EXCERPT FROM AN EMAIL RECEIVED FROM SOAP BULAWAYO
We cannot express to you how valuable your donation is to SOAP, especially our old age pensioners. It gives us security in knowing that we have money to continue for a time as our donations have been slowly dwindling over the years.
The cost of living in Zimbabwe has sky rocketed and prices are beyond what we could have dreamed. They are shocking to us, the ordinary public, so our pensioners must find it even more terrifying. The price of a loaf of bread has gone from $1.00 to $9.50, 2 litres of milk costs $35.00 and meat is now a luxury.
We have not been receiving all the items ordered and sometimes our bags are not as heavy as they used to be. We feel very guilty about this as they need us more now than ever. We apologise to them but they always say that they are grateful for everything they get as every single thing in their parcel makes a difference to them.
Our pensioners are resilient, they have no choice, but it certainly does show when we visit. They quietly accept what is thrown at them time and time again. Many of them laugh about the situation but there is no joy behind those laughs. It is terrible that they are put through these hardships in the last years of their lives. We wonder how they get through each day because their pensions are a pittance. A lot of our pensioners only receive $88.00 per month which is the national pension payout. From this they are expected to pay for rent, utilities and food. Each day the shops are increasing the price of items (sometimes it can be as much as 50%) and each day our pensioners find they are relying more and more on any help that they can get.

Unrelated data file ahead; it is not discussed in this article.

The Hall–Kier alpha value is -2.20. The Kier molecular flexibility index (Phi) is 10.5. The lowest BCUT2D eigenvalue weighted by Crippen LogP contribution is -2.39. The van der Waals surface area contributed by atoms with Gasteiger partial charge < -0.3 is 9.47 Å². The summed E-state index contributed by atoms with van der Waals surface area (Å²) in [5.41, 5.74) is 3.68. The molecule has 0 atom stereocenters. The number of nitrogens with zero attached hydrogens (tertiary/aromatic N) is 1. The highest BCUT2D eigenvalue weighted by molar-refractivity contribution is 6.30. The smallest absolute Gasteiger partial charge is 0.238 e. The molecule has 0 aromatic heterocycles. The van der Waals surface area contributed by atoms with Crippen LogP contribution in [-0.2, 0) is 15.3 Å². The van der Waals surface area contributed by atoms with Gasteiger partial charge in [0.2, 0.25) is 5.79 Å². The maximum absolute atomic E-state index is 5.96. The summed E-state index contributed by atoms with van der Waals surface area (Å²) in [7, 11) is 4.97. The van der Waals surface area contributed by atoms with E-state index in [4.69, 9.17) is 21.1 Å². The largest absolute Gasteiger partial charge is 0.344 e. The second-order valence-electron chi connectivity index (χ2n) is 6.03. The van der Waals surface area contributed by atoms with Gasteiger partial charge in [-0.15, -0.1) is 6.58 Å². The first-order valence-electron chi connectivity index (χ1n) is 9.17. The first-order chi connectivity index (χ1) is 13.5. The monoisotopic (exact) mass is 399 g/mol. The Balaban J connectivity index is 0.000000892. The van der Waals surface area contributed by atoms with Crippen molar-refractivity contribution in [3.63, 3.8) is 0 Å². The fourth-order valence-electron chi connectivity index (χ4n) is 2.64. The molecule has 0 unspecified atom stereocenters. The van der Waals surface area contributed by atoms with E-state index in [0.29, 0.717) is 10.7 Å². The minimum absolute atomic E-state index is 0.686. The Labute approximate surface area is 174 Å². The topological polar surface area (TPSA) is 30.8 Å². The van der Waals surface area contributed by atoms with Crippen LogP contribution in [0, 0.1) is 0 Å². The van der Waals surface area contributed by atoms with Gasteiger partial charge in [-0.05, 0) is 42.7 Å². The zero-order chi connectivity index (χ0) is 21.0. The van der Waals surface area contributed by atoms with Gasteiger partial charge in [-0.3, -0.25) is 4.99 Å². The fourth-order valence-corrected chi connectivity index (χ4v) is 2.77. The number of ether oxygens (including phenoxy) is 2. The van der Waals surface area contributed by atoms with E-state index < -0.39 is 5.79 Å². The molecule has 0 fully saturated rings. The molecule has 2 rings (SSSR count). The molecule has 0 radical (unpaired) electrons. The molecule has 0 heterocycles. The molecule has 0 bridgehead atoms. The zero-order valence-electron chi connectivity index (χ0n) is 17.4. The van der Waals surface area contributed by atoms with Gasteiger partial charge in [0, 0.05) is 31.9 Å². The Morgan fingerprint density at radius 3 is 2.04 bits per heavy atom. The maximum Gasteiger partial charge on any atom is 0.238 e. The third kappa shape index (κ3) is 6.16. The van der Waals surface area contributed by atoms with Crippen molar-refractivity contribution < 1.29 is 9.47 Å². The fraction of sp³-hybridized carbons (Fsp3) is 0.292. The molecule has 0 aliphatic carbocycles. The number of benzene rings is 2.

Added to these hardships is the fact that electricity is cut off everyday from before dawn till late at night. Because our country cannot generate enough power they load shed us daily and any chores that require electricity (which is most household chores) can only be done after 9 or 10 at night. Furthermore, the Bulawayo City Council has begun to cut our water off for two days a week. This affects our oldies quite badly because it is difficult for them to lug heavy buckets around to store water for those two days.
Having said all the above, we Zimbabweans complain a lot, but we do look forward to seeing our oldies and they look forward to seeing us too, their parcels are worth much more than just the price of what we paid and for this we have our Donors to thank, and you have given to us so generously.
Thank you does not convey how thankful and grateful we are.